Turkana's harsh punishment for 'Mpango wa Kando'

A group of Turkana Women
  A group of Turkana women    Photo: Lucas Ng'asike/Standard

Research has shown that HIV prevalence is higher in marriages or among couples in stable relationships due to infidelity.

The vice appears to have been legalised through the phrase mpango wa kando (literally, “side arrangement” in reference to keeping a mistress), a practice that has gained currency among couples.

But the opposite is true among pseudo-pastoral Turkana people inhabiting the scorched area of north-western Kenya, thanks to potent cultural beliefs that have defied modernity.

While the HIV prevalence rate in the larger Turkana stands at 9.2 per cent, according to the National Aids and STI Control Programme, in rural areas, the rate is at 3.7 per cent, thanks to culture.

There, mpango wa kando is akin to having a death wish on one’s head as there are cultural practices to detect the vice.

Picture this: Lokol (not his real name), a traditionally married Turkana man, normally returns home after a three-month absence as he works away from the village.

Whenever he returns, he receives a warm welcome from his wife and children.

On this particular day, however, as he was settling down at home, the unexpected happened. He started nose bleeding, something he had not suffered for a long time. Similarly, the children started to nose bleed. His goats too, suffered. Instead of walking on their fours, the animals dragged themselves around on their rumps.

His wife, Ekuut (not her real name),  was married with all the requisite Turkana rituals. Though guilt-stricken, she feigned bravery, hoping all would end well as she denied any wrongdoing.

Desperate, Lokol sought the intervention of clan elders.

Cornered and numbed by a deep sense of guilt, Akuut owned up before the elders to having broken her marriage vows.

“Yes,” she admitted tearfully, “I had an adulterous relationship during my husband’s absence.”

“Who is the man involved in this abomination?” exploded one elder, prompting Ekuut to bury her face in her palms.

She burst into sobs, crying loudly as she stammered out her lover’s name. No sooner had she pronounced the name than her husband and children’s nose bleeding stopped and the animals walked normally.

“The ignominy does not end with the woman’s admission,” explains Achoto Alakwe, a mother of seven who was married traditionally almost four decades ago.

Alakwe says a lot has changed from the days when the male culprit was speared dead and his lover condemned to die in shame without ever getting married again. “She was a condemned woman, avoided like a leper,” says Alakwe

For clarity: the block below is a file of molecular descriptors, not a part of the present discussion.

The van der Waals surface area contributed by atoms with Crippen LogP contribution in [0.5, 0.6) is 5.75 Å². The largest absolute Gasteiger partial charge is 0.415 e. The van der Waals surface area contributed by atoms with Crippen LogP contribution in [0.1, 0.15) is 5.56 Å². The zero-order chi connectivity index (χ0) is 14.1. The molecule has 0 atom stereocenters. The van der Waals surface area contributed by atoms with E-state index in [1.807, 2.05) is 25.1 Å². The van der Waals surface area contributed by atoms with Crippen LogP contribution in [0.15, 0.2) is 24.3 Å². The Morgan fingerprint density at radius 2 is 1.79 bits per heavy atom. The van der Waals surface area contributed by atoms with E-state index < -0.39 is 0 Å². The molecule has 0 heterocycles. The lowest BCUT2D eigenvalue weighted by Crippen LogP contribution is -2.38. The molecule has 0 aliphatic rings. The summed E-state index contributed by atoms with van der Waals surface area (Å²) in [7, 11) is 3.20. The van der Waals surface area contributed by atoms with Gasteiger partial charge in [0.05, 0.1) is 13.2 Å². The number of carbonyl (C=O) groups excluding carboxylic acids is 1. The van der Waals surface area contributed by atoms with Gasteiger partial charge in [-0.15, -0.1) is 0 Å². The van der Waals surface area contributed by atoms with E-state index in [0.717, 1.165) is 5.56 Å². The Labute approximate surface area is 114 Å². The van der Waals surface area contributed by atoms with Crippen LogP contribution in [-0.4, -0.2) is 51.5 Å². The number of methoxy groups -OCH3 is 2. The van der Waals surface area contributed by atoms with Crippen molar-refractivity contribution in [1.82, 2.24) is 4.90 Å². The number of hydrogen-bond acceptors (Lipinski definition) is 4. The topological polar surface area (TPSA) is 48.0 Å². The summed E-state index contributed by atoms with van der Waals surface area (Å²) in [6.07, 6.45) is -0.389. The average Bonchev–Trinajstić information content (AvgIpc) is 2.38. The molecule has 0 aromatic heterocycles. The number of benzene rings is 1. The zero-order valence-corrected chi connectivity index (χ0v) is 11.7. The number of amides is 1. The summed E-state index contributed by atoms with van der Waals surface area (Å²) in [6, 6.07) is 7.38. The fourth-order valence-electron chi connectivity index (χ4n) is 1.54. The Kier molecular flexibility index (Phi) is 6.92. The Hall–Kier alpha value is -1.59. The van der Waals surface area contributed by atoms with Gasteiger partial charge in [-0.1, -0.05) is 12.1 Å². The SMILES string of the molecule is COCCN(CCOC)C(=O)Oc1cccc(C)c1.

Today, however, that no longer happens.

Alakwe, fingering her treasured beads and copper bracelet, says: “The male culprit’s family is drawn into the fray with a heavy fine in the form of a male camel for the purposes of cleansing. Camels are expensive.”

To exact maximum punishment on both the culprits, the camel is first taken to drink water to its fill and graze before it is speared dead by the disgraced man. Then the adulterers are forced to carry the heavy offal around the home they defiled by their abominable act, scooping the warm, wet dung with their bare hands and sprinkling it about uttering the words: “This is the home we defiled, this is the house we abused.”

Any dithering attracts vicious whipping with spiked sticks. The punishment witnessed by the entire village culminates in confiscation of the man’s livestock while the woman is thrown out of her matrimonial home, never to return.

“She is denied access to her children and cannot remarry. Any children she bears thereafter are placed in her husband’s custody.”

Chief Margaret Lomosingo of Lodwar township location in Turkana confirms Alakwe’s tales. Margaret is the first Turkana woman to rise to the position of a chief.

Alakwe’s is the living example of a strong Turkana marriage as depicted by her outfit comprising a heavy circle of beads on her neck (ng’akoroma) and a copper bracelet (ng’irsai) that symbolises the clan and age of the marriage.

Alakwe, who proudly confesses total faithfulness to her husband, says her dowry included 400 camels, 50 cows and 30 goats and sheep from her husband’s five kraals. A wooden item known as ebela from the root of a certain tree was given to her for keeping and attracts a fine from any man other than her husband who dares touch it.

“I have returned to my parents’ home only five times since my I got married, first for a ceremonial reception after I gave birth to my first child. ”

Subsequent returns are dictated by events such as death and are not usually accompanied by ceremonies save for the carrying of a calabash of water.

Her hair has never been shaved since she got married because traditionally, a married woman’s head is shaved only when her husband dies. A respectable married man is buried wrapped in a goat’s hide in the centre of his goat pen.

Says Margaret: “Apart from losing her prized hair, a widow must also shed her beads and chain, save for one with a white string of beads. Instead of the ebela acquired on her marriage, the widow now carries a forked stick. There is no mistaking her new status.”

The last cleansing ceremony to forget the deceased can be performed after a year or so, releasing the widow to be inherited by her favourite in-law.

Inheritance outside the clan is not allowed.